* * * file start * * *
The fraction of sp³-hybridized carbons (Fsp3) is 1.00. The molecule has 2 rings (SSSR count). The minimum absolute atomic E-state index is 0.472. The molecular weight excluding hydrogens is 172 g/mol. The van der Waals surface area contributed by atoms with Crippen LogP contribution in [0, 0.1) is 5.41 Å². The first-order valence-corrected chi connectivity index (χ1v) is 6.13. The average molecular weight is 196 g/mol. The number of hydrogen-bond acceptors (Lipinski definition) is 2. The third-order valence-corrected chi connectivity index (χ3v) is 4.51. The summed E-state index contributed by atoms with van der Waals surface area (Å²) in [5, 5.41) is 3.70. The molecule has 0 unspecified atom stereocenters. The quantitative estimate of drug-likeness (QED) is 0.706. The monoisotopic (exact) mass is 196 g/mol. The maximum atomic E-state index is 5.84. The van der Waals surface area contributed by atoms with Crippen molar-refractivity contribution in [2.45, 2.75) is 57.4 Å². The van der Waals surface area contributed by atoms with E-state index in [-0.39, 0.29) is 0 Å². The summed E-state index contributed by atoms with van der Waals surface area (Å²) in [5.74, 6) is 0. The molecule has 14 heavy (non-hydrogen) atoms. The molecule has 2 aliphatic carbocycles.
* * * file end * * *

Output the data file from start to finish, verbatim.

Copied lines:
The fraction of sp³-hybridized carbons (Fsp3) is 1.00. The molecule has 2 rings (SSSR count). The minimum absolute atomic E-state index is 0.472. The molecular weight excluding hydrogens is 172 g/mol. The van der Waals surface area contributed by atoms with Crippen LogP contribution in [0, 0.1) is 5.41 Å². The first-order valence-corrected chi connectivity index (χ1v) is 6.13. The average molecular weight is 196 g/mol. The number of hydrogen-bond acceptors (Lipinski definition) is 2. The third-order valence-corrected chi connectivity index (χ3v) is 4.51. The summed E-state index contributed by atoms with van der Waals surface area (Å²) in [5, 5.41) is 3.70. The molecule has 0 unspecified atom stereocenters. The quantitative estimate of drug-likeness (QED) is 0.706. The monoisotopic (exact) mass is 196 g/mol. The maximum atomic E-state index is 5.84. The van der Waals surface area contributed by atoms with Crippen molar-refractivity contribution in [2.45, 2.75) is 57.4 Å². The van der Waals surface area contributed by atoms with E-state index in [-0.39, 0.29) is 0 Å². The summed E-state index contributed by atoms with van der Waals surface area (Å²) in [5.74, 6) is 0. The molecule has 14 heavy (non-hydrogen) atoms. The molecule has 2 aliphatic carbocycles.